Chaucer (The Narrator)

"Chaucer's original plan, Canterbury Tales, drew approximately one hundred and twenty-two stories that each pilgrim should tell on the way to Canterbury and two more on the way back: Chaucer has actually completed only twenty-two, although two other creatures exist in fragments."

One of the qualities that make Chaucer’s work so compelling is his ability to represent characters that have a real quality of life. Many women can identify with Bath's wife, and many college students can identify with their friends with Squire.

The storyteller is Jeffrey Chaucer himself, but he speaks through various media.
"... Pilgrims storyteller Chaucer, representing a wide range of titles and professions, a wide variety of stories will be complemented by the diversity of his storyteller; the stories are relevant in the genre, style, tone, and values”.

Opinions about Chaucer as a pilgrim and as a poet are very different. Chaucer Pilgrim is a storyteller, and he must give an accurate description of what is going on, even if he does not agree with the character’s actions. First, Chaucer Pilgrim talks about nature and times. He tells us that he is accompanied by several people on a trip to Canterbury. He talks about all the people involved in the pilgrimage. He first talks about the knight, and then Chaucer talks about the knight's son, then about Yeomen, the wife of Bath, the monk, the merchant, and the clerk. Each character tells his story in his journey. The narrator describes each character very well. He guarantees that all details will be indicated. Chaucer’s role in the Canterbury Tales is extremely important. He plays many roles in the poem. He is our eyes; we rely on it to give us an accurate description of the characters without bias.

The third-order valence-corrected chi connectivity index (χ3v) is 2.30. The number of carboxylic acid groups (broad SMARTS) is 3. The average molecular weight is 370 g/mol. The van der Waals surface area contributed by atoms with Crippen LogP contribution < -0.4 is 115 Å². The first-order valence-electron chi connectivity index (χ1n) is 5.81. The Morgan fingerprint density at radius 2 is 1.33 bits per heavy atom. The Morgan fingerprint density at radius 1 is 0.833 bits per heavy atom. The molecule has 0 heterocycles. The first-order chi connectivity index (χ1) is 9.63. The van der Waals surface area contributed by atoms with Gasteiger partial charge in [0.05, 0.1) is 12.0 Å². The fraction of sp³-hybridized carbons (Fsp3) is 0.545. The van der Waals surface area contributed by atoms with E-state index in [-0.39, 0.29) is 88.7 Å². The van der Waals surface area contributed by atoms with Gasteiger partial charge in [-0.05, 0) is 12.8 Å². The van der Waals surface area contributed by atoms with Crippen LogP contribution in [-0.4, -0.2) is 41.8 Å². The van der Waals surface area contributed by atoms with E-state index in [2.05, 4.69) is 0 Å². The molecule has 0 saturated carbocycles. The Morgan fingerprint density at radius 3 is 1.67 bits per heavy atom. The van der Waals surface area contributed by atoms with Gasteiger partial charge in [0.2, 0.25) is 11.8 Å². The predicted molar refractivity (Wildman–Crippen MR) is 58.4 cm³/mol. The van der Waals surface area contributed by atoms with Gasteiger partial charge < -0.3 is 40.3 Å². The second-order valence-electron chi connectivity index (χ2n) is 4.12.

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Chaucer (The Narrator) in the Essays